To address this weakness, I suggest that AI systems need to be properly responsive to underlying human interests and values. A principle-based approach to AI alignment, which takes into account both of these factors, would yield agents that are less likely to do harm and more likely to promote human well-being. A principle-based approach to alignment could also be sensitive to other considerations, such as the welfare of future generations, non-human animals and the environment.
The final part of the paper looks at the ways in which principles for AI alignment might be identified.
In this context, I suggest that the main challenge is not to identify ‘true’ moral principles and encode them in AI – for even if we came to have great confidence in the truth of a single moral theory there would still be people with different beliefs and opinions who disagreed with us. Instead, we should try to identify principles for alignment that are acceptable to people who ascribe to a wide range of reasonable points of view. Principles of this kind could be arrived at in at least three different ways.
One approach looks at the possibility that there is an overlapping consensus between the moral beliefs held by people around the world. If such a consensus exists, then AI could be aligned with it – and potentially command widespread support – without encountering the problem of value imposition. In this regard, human rights are particularly promising. For while the idea of universal human rights is not wholly uncontested, the principles they embody command significant international support in practice. They also find justification in African, Islamic, Western, and Confucian philosophical traditions.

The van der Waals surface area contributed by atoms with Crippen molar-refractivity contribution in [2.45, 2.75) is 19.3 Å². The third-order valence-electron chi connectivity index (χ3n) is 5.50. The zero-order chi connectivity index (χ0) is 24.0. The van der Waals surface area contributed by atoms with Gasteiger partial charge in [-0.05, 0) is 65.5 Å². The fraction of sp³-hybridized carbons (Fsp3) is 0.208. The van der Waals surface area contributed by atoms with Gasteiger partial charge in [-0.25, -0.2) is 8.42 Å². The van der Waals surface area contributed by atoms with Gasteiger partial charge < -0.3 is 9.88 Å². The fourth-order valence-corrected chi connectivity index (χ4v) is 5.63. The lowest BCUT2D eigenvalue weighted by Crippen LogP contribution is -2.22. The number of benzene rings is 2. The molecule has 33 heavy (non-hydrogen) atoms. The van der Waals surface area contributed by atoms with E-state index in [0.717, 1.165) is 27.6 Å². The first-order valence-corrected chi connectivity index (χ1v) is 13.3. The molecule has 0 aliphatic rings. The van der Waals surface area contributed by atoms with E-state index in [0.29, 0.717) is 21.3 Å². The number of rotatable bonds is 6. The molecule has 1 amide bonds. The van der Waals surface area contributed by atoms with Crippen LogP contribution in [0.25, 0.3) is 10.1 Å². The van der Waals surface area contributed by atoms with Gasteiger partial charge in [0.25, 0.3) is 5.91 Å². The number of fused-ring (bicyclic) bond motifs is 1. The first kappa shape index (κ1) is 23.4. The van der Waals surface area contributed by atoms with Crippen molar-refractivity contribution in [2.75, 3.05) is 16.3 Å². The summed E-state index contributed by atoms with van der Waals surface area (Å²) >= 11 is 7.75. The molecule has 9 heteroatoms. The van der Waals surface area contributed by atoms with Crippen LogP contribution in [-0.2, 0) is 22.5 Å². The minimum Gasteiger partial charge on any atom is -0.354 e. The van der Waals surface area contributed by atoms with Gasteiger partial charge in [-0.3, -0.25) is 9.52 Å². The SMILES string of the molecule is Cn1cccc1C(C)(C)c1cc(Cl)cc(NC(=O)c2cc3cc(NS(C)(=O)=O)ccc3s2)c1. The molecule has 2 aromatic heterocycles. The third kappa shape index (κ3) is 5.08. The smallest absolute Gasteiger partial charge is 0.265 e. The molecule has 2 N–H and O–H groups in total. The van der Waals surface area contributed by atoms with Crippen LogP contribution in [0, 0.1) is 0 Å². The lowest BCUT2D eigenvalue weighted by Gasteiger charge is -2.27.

A second approach to pluralistic value alignment seeks to model fair principles for AI using the idea of a ‘veil of ignorance’. The veil of ignorance is a device proposed by the philosopher John Rawls, to help people with different values and perspectives agree upon principles of justice for a society. The central claim is that when choosing principles of this kind, people should do so from an imaginary position where they do not know who they will be in that society, or what specific moral view they will hold. As a result, they will deliberate impartially and choose principles that do not unduly favour themselves. A similar approach could be used to model principles for AI.